Governments and delegates from across the United Nations will begin talks in the Qatari capital of Doha today, as two weeks’ worth of climate change discussions get underway.
Officially known as the 18th Conference of the Parties (COP18), the talks will attract some 17,000 people from almost 200 countries to oil-rich Qatar – the first time it has been held in the Middle East since it began in 1995.
Discussions at last year’s event – COP17, which was held in Durban, South Africa – stalled for a number of days, before a deal was eventually made 36 hours after the conference officially closed.
Countries including China and the US agreed to implement a new climate treaty, with talks on a new legal deal beginning this year and continuing until 2015, to come in place in 2020.
Kicking off the Doha talks today, United Nations Framework Convention on Climate Change (UNFCCC) secretary Abdullah Bin Hamad Al-Atttiyah reinforced the urgency of coming to a global agreement between now and December 7.
“Now more than ever, the issues at the heart of these negotiations are at the forefront of global debate and discourse”, he said.
“All seven billion people living on the planet share a single challenge: climate change. This is why we gather at the highest official levels in an international framework; this is our mission.
“If we do not make the changes we need to now, it will soon be too late. We must decide whether we let our lifestyles jeopardise our life.”
Energy secretary Ed Davey and energy minister Greg Barker are the UK’s representatives, and will be attending the second week of talks in Doha.
“A global effort is needed if we are to achieve our climate goals – we need to pave the way for the new global deal while delivering more action now”, said Davey.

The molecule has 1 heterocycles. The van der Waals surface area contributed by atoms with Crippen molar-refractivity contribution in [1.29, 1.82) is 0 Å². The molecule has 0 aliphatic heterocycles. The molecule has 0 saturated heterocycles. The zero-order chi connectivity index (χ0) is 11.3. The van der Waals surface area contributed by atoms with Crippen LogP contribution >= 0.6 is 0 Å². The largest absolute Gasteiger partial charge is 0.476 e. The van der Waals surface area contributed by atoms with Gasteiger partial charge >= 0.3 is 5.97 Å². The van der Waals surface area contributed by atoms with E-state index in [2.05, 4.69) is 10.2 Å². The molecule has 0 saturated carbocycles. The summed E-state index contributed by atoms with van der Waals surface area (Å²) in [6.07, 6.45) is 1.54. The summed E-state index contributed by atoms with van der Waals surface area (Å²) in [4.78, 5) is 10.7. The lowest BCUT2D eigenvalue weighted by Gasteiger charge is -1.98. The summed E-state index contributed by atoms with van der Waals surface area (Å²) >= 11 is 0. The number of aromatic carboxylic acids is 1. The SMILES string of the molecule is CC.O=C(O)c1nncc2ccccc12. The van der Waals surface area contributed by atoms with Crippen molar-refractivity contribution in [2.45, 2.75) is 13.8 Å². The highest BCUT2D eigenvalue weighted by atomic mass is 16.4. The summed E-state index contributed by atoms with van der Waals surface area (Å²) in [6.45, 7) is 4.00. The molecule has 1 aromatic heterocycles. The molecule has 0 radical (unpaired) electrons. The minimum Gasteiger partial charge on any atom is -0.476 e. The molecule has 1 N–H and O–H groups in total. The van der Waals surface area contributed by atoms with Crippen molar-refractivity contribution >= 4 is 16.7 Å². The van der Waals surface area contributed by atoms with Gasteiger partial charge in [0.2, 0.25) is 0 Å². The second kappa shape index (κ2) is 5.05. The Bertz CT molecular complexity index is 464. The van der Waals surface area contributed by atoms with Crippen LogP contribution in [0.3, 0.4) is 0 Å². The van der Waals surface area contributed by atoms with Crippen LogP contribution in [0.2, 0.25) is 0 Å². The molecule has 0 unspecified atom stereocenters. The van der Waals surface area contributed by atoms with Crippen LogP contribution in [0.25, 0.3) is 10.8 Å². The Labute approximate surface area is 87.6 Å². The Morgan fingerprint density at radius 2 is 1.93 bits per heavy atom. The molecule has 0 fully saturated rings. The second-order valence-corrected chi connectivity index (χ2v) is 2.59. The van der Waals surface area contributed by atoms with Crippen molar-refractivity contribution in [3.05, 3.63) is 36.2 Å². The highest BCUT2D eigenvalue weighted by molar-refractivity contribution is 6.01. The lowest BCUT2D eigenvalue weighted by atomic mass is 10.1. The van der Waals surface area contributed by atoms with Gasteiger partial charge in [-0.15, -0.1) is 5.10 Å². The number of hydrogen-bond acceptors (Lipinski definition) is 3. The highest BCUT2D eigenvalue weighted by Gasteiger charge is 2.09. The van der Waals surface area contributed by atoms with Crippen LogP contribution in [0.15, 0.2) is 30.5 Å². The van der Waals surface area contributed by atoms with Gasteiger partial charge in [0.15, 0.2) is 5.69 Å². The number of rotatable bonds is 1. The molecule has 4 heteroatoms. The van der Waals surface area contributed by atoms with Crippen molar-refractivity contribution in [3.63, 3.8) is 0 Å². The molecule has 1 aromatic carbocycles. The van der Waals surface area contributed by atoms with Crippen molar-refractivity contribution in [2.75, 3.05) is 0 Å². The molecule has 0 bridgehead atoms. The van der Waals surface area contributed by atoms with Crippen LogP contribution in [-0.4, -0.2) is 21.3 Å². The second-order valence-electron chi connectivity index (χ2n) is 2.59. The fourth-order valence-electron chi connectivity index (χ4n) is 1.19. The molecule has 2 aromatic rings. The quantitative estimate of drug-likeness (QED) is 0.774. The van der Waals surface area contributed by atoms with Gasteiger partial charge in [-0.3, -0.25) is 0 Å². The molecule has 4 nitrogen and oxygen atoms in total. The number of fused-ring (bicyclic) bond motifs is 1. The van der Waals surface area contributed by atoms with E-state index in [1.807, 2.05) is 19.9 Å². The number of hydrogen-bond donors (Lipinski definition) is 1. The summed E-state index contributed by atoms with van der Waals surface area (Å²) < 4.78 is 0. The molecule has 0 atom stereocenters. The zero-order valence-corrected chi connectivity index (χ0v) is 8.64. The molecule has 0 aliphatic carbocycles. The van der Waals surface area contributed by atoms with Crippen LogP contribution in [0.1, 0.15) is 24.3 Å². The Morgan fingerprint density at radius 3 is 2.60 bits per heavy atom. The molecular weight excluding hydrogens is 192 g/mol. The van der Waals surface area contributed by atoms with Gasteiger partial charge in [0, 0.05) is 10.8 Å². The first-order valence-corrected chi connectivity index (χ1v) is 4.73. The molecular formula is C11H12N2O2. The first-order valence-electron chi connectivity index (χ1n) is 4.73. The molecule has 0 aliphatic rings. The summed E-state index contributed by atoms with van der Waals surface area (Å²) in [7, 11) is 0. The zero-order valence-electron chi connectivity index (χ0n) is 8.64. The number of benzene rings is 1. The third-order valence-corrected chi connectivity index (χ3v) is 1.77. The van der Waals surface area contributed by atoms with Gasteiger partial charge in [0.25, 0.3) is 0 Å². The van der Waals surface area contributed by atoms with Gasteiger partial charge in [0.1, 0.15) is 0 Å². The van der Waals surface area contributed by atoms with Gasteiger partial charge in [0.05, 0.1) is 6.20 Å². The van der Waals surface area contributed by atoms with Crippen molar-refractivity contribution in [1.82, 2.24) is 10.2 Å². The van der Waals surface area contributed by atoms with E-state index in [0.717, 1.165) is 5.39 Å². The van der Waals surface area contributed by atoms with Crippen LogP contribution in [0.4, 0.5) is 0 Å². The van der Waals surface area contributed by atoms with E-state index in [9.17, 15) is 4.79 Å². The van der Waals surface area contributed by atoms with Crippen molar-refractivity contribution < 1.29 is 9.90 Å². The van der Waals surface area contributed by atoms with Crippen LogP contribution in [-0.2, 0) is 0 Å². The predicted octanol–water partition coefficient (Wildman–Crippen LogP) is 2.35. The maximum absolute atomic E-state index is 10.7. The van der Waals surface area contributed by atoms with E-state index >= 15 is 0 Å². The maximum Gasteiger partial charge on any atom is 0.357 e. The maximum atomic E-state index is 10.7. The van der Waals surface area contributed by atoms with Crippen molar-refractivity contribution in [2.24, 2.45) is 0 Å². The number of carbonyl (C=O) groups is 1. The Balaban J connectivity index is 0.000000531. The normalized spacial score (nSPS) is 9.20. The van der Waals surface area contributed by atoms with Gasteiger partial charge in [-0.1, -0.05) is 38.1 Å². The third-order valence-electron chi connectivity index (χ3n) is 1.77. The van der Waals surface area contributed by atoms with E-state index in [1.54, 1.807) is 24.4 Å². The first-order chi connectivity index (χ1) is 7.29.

“Many developed and developing countries have already come forward with pledges under the UN framework to reduce their emissions by 2020. I want to encourage more to do so at Doha and beyond.
“The EU has led the way in calling for more ambition and in enshrining emissions reductions in law. I want to encourage it to move to a more ambitious 2020 emissions reduction target of 30%.
“Here in the UK we are driving forward our plans to move to a lower-carbon energy mix, and this week we will be publishing the energy bill which will enable this.
“I also want to see progress at Doha on achieving the global deal that all countries agreed to work towards in Durban last year. For the first time all countries agreed to sign up to a legally-binding deal to be adopted by 2015, and at Doha we need to agree a plan for these crucial negotiations.”
A study by the United Nations Environment Programme (UNEP) last week outlined how measures to reduce the amount of greenhouse gases in the atmosphere do not currently go far enough to avoid a global temperature rise of below 2 degrees, but it’s hoped that the two-week event in Qatar will go some way to finding a sustainable solution.
The Telegraph published a handy Q&A for the climate talks in Doha this morning, which should answer any further questions you may have about the conference.